Winchester = Out of ammunition?

Where did the usage of the word Winchester to mean Out of Ammunition in military terms come from? Did a quick search but my google-fu is weak and didn’t come up with anything.


‘Winchester’, as the code for ‘out of ammunition’, was used in Vietnam. I don’t know if it was used before then, but I’ve read it books about that war.

I’ve just read ‘Apache Dawn’ by Damien Lewis about British Apache helicopters in Afghanistan and its mentioned several times in that but I’ve come across it before. It does sound like something that has a story behind it but I don’t know what.

I wonder if there’s any significance to the pub in Shaun of the Dead being called the Winchester?

Just like feet wet and feet dry, winchester= no ammo came out of vietnam.

time to dee dee mau


‘Feet wet’ and ‘feet dry’ make sense, since they refer to crossing the coast. Winchester seems more obscure. For that matter, why ‘bingo’ for critical fuel?

The only thing that I could think of off hand was how fast a winchester/henry repeating rifle would burn through ammo, compared to a bolt action or single shot rifle. Bingo, I never really looked into its origin, in terms of flight, but just a wag I would put it at world war two, even Vietnam had inflight refueling and divert bases enough that time on station would be fluid.


Aren’t most military codes chosen because they are easy to understand on radio? If you look at the nato phonetic alphabet, you’ll see that none of the words rhyme.

Winchester sounds to me like a word that is unlikely to be confused with another often used word when heard over radio.
The fact that Winchester is a rifle just makes it easy to remember.

Is there any chance that “Winchester” simply meant ammunition at one time, and the usage shifted?

Bingo was used in the US Air Force as early as 1956 to indicate an empty fuel tank. Definitely used so it was clear on a radio transmission.

Someone at this site claims:

I almost posted it last night except that one person saying it on the internet seems iffy. But since no one else has any ideas… discuss.

19th Century American military equipment isn’t nearly as much my strong suit as 19th Century British military equipment, but I’ve never, ever heard of US soldiers calling “Winchester!” for more ammunition in that time period; in much the same way British soldiers at Isandhlwana or Khartoum were not calling out “Kynoch!” or “Eley!” when they ran out of Martini-Henry ammunition. (What they were no doubt actually calling out almost certainly isn’t suitable for publication anywhere delicate persons might read it, but that’s another thread entirely. ;))

It’s been my understanding that the term “Winchester” for “Out of ammunition” is related to the Winchester Repeating Rifle’s high rate of fire (ads at the time said they’d do two shots a second, meaning you could, in theory, empty the round in the chamber and the seven rounds in the tube in four seconds), but FWIW, I’ve seen no “historic” use of the term until after WWII.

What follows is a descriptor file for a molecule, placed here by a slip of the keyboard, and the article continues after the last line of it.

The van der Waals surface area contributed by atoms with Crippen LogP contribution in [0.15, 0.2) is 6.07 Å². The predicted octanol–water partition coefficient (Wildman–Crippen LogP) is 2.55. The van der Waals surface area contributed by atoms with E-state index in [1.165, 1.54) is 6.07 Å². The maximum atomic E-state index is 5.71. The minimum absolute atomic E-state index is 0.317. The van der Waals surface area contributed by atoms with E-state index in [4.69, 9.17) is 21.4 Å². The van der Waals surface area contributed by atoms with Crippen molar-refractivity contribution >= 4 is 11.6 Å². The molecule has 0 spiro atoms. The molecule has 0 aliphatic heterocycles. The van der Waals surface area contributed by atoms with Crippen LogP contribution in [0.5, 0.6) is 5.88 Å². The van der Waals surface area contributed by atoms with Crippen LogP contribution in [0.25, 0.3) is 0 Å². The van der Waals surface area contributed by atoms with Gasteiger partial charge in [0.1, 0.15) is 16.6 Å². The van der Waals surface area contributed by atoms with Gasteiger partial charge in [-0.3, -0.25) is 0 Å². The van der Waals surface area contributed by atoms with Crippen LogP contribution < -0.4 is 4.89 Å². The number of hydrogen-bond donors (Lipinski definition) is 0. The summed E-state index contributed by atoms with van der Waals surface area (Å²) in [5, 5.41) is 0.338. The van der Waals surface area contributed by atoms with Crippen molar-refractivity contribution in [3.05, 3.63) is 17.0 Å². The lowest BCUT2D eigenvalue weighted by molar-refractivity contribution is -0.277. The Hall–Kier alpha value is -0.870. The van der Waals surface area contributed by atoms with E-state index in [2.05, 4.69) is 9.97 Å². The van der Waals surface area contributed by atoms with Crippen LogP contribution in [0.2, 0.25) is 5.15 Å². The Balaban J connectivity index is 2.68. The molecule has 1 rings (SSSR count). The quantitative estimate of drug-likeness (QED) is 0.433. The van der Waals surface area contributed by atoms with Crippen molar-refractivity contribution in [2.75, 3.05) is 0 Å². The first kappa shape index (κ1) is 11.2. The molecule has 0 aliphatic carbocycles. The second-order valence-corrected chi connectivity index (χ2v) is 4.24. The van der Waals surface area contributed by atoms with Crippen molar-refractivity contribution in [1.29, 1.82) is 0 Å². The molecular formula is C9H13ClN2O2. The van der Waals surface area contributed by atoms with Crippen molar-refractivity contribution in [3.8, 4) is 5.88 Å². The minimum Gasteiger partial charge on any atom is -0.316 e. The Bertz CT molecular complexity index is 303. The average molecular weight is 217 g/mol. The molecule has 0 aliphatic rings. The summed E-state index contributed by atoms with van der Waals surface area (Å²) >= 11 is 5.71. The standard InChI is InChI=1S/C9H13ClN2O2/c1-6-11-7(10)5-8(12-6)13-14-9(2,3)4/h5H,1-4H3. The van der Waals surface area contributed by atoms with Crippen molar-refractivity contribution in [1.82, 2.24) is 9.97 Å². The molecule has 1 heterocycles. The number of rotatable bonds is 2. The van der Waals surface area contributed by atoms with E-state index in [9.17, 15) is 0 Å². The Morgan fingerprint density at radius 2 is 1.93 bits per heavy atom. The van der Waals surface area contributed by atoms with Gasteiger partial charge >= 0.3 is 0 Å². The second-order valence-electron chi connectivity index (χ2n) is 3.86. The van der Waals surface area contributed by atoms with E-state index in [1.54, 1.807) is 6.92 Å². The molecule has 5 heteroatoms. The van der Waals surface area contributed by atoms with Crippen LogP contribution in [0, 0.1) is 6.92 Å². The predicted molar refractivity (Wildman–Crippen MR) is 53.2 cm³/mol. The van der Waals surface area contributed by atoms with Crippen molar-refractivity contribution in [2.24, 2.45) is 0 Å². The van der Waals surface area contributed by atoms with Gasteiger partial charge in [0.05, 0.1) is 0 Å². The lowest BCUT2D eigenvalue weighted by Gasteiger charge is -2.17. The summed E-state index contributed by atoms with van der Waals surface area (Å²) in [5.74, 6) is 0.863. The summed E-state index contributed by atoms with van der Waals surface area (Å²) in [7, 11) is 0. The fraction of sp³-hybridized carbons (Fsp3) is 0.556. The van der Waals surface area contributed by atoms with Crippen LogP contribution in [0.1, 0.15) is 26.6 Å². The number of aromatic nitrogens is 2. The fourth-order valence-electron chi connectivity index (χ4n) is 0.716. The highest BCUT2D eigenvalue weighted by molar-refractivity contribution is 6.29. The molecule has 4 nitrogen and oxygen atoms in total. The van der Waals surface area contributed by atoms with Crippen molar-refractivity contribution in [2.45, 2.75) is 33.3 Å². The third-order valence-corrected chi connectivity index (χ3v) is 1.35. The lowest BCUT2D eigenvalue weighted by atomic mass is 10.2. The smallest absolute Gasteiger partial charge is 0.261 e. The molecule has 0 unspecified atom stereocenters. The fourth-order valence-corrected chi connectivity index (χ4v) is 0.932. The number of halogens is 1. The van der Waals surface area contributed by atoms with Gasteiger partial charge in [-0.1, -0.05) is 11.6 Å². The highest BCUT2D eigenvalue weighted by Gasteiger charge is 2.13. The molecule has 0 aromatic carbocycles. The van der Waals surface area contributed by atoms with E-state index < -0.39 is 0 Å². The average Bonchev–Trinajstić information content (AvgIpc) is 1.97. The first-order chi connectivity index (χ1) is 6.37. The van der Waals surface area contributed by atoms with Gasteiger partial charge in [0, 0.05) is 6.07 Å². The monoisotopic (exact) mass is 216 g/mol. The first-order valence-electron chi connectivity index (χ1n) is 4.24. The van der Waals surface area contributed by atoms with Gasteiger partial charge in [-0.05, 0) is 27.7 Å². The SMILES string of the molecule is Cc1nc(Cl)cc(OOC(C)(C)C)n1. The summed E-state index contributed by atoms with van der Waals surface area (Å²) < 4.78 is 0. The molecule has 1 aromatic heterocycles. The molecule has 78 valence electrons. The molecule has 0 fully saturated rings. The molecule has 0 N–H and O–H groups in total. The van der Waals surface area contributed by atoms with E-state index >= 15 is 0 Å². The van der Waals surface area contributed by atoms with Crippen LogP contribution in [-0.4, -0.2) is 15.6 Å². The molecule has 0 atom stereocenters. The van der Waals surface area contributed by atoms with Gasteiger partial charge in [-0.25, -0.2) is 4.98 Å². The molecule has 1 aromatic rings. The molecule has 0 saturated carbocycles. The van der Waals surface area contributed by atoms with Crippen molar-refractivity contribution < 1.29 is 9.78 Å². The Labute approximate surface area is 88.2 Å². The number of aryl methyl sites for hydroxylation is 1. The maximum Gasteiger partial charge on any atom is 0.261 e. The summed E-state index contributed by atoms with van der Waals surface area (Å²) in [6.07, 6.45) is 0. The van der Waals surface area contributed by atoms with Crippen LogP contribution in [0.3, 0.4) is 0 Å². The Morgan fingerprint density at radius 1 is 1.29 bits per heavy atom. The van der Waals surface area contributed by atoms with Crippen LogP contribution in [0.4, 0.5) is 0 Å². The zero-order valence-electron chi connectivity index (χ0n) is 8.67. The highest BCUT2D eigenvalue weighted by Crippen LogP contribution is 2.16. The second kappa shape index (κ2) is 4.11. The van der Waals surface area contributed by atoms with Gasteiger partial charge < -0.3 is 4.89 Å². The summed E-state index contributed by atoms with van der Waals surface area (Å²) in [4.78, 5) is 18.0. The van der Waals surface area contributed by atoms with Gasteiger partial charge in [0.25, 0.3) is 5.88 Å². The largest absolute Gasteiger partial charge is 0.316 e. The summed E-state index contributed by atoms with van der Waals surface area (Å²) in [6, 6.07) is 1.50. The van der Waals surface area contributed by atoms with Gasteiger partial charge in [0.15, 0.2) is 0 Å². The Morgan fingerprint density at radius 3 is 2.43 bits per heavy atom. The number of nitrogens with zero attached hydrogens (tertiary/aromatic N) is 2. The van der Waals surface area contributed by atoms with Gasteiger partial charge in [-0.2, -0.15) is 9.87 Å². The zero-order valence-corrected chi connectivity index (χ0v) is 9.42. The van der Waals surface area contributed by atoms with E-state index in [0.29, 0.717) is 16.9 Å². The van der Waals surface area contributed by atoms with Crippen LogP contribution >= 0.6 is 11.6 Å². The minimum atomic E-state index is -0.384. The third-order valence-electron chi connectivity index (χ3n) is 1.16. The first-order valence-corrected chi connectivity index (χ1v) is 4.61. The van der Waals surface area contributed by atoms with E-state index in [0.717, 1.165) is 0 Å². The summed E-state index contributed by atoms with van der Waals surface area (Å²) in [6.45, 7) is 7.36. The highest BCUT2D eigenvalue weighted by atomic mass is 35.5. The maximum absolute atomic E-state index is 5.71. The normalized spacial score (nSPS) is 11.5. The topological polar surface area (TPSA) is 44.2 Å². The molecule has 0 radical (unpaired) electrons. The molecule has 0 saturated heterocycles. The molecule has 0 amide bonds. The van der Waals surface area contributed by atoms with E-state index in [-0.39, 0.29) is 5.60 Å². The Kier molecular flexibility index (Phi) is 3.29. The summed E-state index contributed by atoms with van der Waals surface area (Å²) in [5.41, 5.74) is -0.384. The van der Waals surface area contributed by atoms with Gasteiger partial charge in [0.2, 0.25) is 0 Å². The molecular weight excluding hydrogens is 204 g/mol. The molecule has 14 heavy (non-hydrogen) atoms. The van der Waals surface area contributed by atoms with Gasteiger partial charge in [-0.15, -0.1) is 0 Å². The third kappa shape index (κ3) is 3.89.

I can only guess that the popularity of cinema Westerns in the '50s and '60s had something to do with the association of “Winchester rifle=fast-firing=Out of ammo quickly=No ammo”, but I’ve got absolutely nothing to back that up besides the fact it’s about as plausible as anything else anyone’s likely to come up with. :stuck_out_tongue:

Has its meaning changed then from the original samclem? Doesn’t bingo fuel (now) mean just enough fuel to get “home”?

It’s a heck of a lot better then broadcasting “Hey we are now out of ammo! (come and attack us now)”

I actually found a cite from 1961 saying just that. So, you’re correct. My main point was that it was invented so there was no misunderstood word over a radio.

I’m thinking that it originated with some fuel gauge that had five lights or indicators; once they were all filled, you had a 'Bingo".

According to the eminent 1998 Microprose Flight Sim European Air War, British pilots would pronounce “I’m Winchester” whenever they ran out of ammo during the Battle of Britain, I recall. However, if this is based on accurate research on the part of the developers of EAW or simply using a modern term in a WWII setting, I do not know.

BTW - Weren’t Winchester a major manufacturer of the .303 cal Browning machine gun ammo pre/during WWII? This was the weapon of choice for all British fighters early in the war - could the term have originated because of that?

ETA - maybe not: ““Modified” Radio Speech Packs from Cord’s EAW Page These eliminate some of the more annoying radio messages and particularly gets rid of the historically inaccurate British message of “I’m Winchester” (which we believe is a modern jet pilot term which was not used in World War II, and certainly not in the RAF!)” from this site.

The .303 Mk VII and Mk VIII service cartridges used in .303 machine guns during WWII were manufactured by a number of facilities, but generally they were manufactured (in the UK) by ICI (Imperial Chemical Industries), Kynoch, Eley, and various Government facilities including Radway Green and Woolwich Arsenal. The major British colonies (India, Canada, Australia, South Africa, and New Zealand) all had their own cartridge manufacturing facilities as well.

Winchester did supply cartridges for a number of years in the middle of WWII (1940-1943 or so) but generally the ammunition used in Commonwealth firearms was manufactured in the UK or one of the major Dominions/Colonies; at least to the best of my knowledge.